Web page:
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Bermondsey Larder London +

Dairy Air

Despite living a Cacklebean egg’s throw from The Dairy in Clapham for all eight years of its existence, we never quite made it to that renowned restaurant. Fortunately, sometimes you can repeat the past or at least extend a presence, for The Dairy has reopened as Bermondsey Larder, a shortish south London drive away. Dublin born co owner Chef Robin Gill trained in classical cooking at The Oak Room (once in the Hyde Park Hotel London) run by Marco Pierre White. He met his wife Sarah, who’s also now a co owner Chef, when they were both working at Le Manoir aux Quat’Saisons (still going strong in Great Milton Oxfordshire) run by Raymond Blanc.

The Gills’ other enterprises include Darby’s, a New York style restaurant close to the American Embassy in Nine Elms, and Sorella, a neighbourhood bistro in Clapham. Fashion designer Zandra Rhodes trailblazed the rejuvenation of Bermondsey when she opened her Fashion and Textile Museum on Bermondsey Street in 2003. Its shocking pink exterior matches her shocking pink hair. The surrounding warehouses have all been converted now to apartments and workspaces. Bermondsey Larder is on the ground floor of a new mixed use development next to Newhams Yard off Tower Bridge Road. Meanwhile uses like nearby Vinegar Yard, a collection of prefab style eateries and bars, keep the area vibrant and constantly changing.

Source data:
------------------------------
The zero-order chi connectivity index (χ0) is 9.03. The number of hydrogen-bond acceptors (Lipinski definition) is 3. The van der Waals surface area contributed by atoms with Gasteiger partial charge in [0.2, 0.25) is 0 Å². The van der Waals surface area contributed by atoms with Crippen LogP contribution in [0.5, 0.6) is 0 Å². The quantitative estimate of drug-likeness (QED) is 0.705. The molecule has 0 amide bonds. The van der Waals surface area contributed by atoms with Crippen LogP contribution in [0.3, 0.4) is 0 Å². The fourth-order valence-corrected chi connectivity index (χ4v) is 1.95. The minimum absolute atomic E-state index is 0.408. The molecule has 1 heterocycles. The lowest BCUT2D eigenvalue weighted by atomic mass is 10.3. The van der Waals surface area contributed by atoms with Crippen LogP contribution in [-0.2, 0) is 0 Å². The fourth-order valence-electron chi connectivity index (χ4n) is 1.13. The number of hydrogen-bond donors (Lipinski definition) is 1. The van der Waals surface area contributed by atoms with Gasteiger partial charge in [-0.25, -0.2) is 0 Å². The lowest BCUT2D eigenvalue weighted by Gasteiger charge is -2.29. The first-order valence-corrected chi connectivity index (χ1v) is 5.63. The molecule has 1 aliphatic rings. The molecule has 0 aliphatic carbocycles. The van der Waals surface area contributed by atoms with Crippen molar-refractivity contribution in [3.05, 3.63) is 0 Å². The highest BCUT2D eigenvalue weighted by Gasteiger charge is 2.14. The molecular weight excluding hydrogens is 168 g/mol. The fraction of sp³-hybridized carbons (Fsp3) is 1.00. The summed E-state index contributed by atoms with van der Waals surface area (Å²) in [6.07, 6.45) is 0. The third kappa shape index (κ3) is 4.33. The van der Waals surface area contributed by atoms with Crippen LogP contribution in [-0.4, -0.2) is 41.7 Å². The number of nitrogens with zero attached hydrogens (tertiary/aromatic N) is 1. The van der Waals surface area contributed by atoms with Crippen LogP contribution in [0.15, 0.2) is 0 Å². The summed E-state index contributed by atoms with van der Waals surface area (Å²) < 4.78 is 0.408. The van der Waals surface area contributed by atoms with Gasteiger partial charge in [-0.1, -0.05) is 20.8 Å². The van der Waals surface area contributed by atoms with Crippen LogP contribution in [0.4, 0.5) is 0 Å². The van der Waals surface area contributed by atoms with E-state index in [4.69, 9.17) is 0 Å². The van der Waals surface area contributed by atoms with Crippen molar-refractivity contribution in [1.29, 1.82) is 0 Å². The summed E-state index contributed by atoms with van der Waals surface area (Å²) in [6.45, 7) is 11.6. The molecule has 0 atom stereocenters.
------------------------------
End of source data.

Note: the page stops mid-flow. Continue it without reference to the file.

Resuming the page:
The restaurant’s airy interior is eclectic industrial with white painted exposed ceilings and polished concrete columns. It’s several times larger than the petite Dairy. A variety of tables, banquettes and bar seating is complemented by mismatched crockery. There’s a central tiled bar and metal framed kitchen hatch. The industrial chic reaches a zenith in the unisex bathroom with trough basins and factory taps.

Robin and Sarah’s aim is “to create memories” or sometimes “to create memory loss”, the latter presumably depending on the volume of Pebble Dew sauv blanc consumed. Their goal for The Dairy was “to create an experience as close as possible to dining by a farm or coastline a in central London with direct relationships to our beloved purveyors from the land and sea”. The same goal applies to their new establishment. The word “larder” has a comforting old fashioned feel to it, but while the duo’s is clearly well stocked, this is cutting edge cuisine.

The brief menu is divided into starters, small plates, large plates and puddings. Going vegetarian, we share potato and rosemary sourdough with smoked butter followed by broad bean dip, onion chutney and heritage radishes. The sharing continues with tartlet of grezzina courgette and Westcombe ricotta, then grilled English asparagus, Cacklebean egg and furikake. Cauliflower is the vegetable of the moment in London so we opt for a roasted one with coco beans, almond and sorrel. Whey poached loquats, natural yoghurt and seeded honey tuiles complete the gastronomic journey. SW4’s loss proves to be SE1’s gain.

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